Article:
To kick off the new year in style, I decided to finish off a project that has been lurking in my UFO stash for a veeeeery long time- the Light and Up shawl. I had a concern about how the lace section’s yarnovers lined up, and instead of frogging that last couple of rows and double checking the stitch counts, I set it aside and started at least five new projects. It’s not a great way to get a project finished, but boy, was it a productive couple of months!
Here’s the view from yesterday afternoon, when we got back from Knoxville. I got a fair amount of knitting done in the car, and rather than fixing any questions about yarnovers lining up, I just kept knitting. Full steam ahead! So much so that I missed a couple of rows! I decided to be excited about progress, rather than worrying about following the pattern perfectly, and it was a good idea. Then, in the spirit of moving forward and making things up as I went along, I decided to do three repeats of two lace rows each rather than two repeats of three rows each. I’m not sure what it is about that arrangement that I like better, but I do, so there it is!
So I finished the shawl with its three repeats of two lace rows, and set about blocking. The way I blocked my last shawl worked beautifully to accentuate the points along the bottom of the lace section, but for a straight edged bottom edge like Light and Up has, it just couldn’t work. I’d basically need a pin for every other row, which I wasn’t going to bother doing.
Since I don’t own special, dedicated blo0cking wires, I went with some plastic-covered galvanized wire that I bought from a hardware store about ten years ago. I’ve used it for about two projects in that whole time, so I had plenty left.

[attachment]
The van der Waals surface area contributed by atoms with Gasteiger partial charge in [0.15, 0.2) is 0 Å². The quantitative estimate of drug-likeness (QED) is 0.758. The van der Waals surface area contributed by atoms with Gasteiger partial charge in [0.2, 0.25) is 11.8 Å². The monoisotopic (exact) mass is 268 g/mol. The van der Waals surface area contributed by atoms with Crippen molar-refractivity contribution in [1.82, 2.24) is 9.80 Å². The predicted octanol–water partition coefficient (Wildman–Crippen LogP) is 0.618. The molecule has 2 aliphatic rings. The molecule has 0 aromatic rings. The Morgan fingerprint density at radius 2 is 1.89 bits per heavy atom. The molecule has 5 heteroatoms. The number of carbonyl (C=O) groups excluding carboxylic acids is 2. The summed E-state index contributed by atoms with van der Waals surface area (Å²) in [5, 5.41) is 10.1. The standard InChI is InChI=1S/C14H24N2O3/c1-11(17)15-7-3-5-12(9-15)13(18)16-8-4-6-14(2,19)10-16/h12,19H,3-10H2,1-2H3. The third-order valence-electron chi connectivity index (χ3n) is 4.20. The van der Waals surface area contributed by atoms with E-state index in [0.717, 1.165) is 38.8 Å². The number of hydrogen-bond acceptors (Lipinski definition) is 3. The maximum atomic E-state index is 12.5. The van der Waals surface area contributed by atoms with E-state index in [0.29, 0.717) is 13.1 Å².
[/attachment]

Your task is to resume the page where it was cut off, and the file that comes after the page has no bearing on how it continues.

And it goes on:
I could have waited for the shawl to dry before making the finishing touches, but I was excited about the momentum, so I went ahead and made the tassels to attach to each corner. I know there are pompom makers and tassel making equipment of various kinds out there, but I devised a pretty solid way of making tassels using what I have on hand.
To set the length of the tassel strands, I chose a cylindrical object of a certain diameter. In this case, a pillar candle worked incredibly well. I taped a strand of yarn along it lengthwise, to make sure it could tie around all of the individual strands once everything was in place, and got to wrapping.
After tying around each bundle, I folded the strands down and tied around the whole thing. Since the yarn I’m working with is not incredibly strong, I tied around the bundle first with some nylon beading thread- it stretched a little bit, but certainly wasn’t going to break no matter how tightly I tied it. Over top of the nylon thread, I tied the tassel with the matching yarn, and finished everything up.
It’s a wonderful feeling, to be done with a project that took a lot longer than expected. I’m excited to start the year off with a successful project, and I can’t wait to wait this lovely scarf. The tassels are just so sweet! There will be photos of the finished, dry, be-tasseled shawl tomorrow.